The August Treasury Report Projected a $1T deficit for this year
This August we saw an Increase in Revenue and Spending from Last August
The debt clock rose from $22.506 trillion to $22.557 Trillion this past month, according to the US Debt Clock. The debt rose by $200 billion according to the Monthly Treasury Report. What is missing is that the deficit is officially smaller this August than last August. Also, it appears that some people did not read the disclosure at the forward of the report.
Always read the big box disclosure. The report starts with "Outlays for Military Active duty and retirement, Veterans' benefits, Supplemental Security Income, and Medicare payments to the Health Maintenance Organizations and prescription drug plans accelerated into August, because September1, 2019, the normal ate fell on a non-business day." The same thing happened last August. It also states that every August for the past 65 years has been a deficit month.
Revenue was up from last August from $219.112 billion to $227.965 billion. It was also reported that that total receipts, corporate and individual, have increased from $2.985T to $3.088 trillion. The tax cuts have generated more revenue.
Outlays have dropped from $433 billion to $428 billion. We have seen an increase in spending on the interest on the debt from $492 billion to $536 billion. There has been a drop of $11 billion drop in spending at the Department of Homeland Security and a drop of $29 billion at HUD. There has also been an increase in Health and Human Services spending of $88 billion from $1.050 trillion to $1.138 trillion. There was also an increase in year to date spending in the Defense Department by $50 billion.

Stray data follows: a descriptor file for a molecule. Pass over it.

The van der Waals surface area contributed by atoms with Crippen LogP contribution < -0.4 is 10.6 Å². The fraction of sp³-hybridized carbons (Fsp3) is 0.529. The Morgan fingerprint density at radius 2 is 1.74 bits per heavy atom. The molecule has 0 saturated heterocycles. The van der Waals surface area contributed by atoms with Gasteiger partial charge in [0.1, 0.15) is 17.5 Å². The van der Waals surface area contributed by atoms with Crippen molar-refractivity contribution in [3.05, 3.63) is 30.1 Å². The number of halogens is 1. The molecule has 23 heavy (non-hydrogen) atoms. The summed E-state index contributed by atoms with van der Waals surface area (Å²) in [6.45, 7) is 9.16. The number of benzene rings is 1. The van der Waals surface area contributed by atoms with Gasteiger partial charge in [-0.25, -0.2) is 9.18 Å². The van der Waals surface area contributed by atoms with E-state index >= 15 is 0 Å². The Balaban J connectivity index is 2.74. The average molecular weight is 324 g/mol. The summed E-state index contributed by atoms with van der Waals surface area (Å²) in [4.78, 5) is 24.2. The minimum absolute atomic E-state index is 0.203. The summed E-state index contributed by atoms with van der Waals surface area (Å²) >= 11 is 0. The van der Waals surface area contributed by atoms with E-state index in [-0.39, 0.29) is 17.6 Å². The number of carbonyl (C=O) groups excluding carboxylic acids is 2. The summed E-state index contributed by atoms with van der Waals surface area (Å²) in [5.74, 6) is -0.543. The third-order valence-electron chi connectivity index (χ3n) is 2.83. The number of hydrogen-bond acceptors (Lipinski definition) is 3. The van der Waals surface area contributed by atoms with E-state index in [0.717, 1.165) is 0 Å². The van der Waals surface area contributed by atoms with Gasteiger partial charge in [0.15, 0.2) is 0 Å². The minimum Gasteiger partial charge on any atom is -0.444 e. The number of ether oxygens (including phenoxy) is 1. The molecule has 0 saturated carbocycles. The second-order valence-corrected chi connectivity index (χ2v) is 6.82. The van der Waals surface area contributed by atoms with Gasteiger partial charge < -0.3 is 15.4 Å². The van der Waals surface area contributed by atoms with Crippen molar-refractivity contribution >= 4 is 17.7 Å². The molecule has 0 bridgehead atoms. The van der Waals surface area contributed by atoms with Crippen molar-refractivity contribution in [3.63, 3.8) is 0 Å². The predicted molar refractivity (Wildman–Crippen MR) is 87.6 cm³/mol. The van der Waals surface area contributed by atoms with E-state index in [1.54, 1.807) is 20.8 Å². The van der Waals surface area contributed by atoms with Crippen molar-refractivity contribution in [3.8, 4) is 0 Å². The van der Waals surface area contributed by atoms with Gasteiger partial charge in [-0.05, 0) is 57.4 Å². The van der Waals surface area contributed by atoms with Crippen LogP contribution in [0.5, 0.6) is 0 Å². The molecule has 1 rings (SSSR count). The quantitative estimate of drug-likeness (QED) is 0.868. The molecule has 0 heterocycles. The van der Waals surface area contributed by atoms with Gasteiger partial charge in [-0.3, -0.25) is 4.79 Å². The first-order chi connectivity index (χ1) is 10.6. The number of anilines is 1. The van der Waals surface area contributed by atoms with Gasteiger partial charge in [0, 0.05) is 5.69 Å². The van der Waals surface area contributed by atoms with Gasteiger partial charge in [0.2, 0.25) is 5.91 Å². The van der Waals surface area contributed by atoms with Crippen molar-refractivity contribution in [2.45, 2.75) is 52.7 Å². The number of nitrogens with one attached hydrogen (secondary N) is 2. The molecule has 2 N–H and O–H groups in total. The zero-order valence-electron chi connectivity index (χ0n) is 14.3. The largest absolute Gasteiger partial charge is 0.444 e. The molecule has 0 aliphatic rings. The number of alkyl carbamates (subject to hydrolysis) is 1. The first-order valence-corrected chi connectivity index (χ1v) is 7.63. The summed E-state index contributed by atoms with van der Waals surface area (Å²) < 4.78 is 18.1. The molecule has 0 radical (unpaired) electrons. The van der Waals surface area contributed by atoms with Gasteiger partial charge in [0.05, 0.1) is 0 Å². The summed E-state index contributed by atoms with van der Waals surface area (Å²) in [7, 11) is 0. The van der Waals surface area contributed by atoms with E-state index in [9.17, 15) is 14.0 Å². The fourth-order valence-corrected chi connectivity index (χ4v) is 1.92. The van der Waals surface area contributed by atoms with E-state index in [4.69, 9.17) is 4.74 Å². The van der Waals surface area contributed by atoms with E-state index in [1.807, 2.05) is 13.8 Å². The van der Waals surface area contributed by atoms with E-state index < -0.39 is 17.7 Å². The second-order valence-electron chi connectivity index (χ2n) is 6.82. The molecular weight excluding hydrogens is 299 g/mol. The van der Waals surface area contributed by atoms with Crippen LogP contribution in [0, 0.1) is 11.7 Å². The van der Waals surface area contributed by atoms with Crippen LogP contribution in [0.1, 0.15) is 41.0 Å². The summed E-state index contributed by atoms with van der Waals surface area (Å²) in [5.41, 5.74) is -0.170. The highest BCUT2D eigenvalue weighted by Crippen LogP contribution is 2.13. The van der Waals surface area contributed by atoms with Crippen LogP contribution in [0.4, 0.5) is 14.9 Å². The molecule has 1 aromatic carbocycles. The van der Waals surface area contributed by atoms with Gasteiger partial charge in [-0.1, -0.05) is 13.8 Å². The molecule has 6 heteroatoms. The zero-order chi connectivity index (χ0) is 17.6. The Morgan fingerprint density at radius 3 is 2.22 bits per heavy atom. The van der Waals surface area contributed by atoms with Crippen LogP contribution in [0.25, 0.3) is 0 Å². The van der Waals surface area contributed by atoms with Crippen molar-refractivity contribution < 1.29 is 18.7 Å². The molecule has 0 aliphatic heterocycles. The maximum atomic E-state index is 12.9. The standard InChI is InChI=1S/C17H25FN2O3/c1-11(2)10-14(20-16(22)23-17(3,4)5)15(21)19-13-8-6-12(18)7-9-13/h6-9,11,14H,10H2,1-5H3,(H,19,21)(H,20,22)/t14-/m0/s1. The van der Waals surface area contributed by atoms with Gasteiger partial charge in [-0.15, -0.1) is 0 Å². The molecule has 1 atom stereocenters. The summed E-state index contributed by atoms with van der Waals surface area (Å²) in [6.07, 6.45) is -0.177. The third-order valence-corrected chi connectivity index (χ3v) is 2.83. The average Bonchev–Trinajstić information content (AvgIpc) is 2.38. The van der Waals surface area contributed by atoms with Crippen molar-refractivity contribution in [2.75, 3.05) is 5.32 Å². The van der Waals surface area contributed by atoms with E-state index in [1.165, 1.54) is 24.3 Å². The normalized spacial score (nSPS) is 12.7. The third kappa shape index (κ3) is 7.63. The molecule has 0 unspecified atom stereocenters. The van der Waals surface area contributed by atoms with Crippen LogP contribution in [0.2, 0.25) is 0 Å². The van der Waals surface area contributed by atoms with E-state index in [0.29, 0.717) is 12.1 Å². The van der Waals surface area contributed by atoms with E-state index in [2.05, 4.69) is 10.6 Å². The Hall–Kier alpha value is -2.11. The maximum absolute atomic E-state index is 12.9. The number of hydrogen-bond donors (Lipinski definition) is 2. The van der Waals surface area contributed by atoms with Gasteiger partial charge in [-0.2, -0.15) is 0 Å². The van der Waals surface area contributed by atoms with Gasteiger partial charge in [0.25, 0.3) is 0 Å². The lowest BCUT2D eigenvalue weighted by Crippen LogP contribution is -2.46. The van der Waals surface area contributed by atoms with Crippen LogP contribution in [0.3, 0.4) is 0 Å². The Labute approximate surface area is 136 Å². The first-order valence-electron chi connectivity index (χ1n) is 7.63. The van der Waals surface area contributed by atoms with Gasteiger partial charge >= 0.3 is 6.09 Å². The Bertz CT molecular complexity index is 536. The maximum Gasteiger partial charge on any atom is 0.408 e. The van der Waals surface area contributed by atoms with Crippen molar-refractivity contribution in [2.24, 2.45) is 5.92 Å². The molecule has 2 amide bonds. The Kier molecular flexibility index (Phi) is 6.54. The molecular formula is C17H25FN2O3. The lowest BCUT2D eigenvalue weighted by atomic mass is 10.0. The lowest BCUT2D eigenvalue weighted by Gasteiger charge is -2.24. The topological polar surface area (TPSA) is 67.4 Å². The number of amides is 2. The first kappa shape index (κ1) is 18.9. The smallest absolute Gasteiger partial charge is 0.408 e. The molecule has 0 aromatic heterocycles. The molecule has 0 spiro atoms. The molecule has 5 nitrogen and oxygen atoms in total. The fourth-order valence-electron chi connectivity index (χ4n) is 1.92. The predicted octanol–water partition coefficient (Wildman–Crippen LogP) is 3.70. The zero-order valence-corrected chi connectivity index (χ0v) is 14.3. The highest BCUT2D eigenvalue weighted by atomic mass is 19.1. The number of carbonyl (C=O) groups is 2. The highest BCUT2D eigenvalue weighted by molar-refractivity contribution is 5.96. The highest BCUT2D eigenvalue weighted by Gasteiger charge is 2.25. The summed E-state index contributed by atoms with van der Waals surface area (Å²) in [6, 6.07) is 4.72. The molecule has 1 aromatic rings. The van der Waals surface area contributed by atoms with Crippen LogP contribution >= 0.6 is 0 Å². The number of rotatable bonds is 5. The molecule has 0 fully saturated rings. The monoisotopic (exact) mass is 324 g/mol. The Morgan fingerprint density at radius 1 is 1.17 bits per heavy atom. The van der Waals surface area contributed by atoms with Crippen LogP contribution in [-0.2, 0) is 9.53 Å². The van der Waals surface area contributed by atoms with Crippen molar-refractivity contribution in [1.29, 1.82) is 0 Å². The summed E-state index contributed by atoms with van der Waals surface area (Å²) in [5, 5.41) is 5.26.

Debt and Deficits. The deficit this month was $200 billion this month compared to $214 billion last August. Revenue was up, spending was down, and still spending exceeded revenue.
The Debt Clock and the monthly report do not reconcile. This is the problem with two organizations keeping the books. The year to date deficit is $1.061T. Next month we should see a surplus in the neighborhood of 120 billion dollars, meaning that we should see a deficit of "only" $940 billion. The borrowing from the Public this year is only $838 billion compared to $1.108 billion year to date last year (table 2.) If we run a surplus next month could that borrowing drop to $718 billion? The expenses that have been a burden to September during other years have been placed upon August this year and last year. Revenue is up. Unfortunately, Congress has a spending problem.
It's the Economy.
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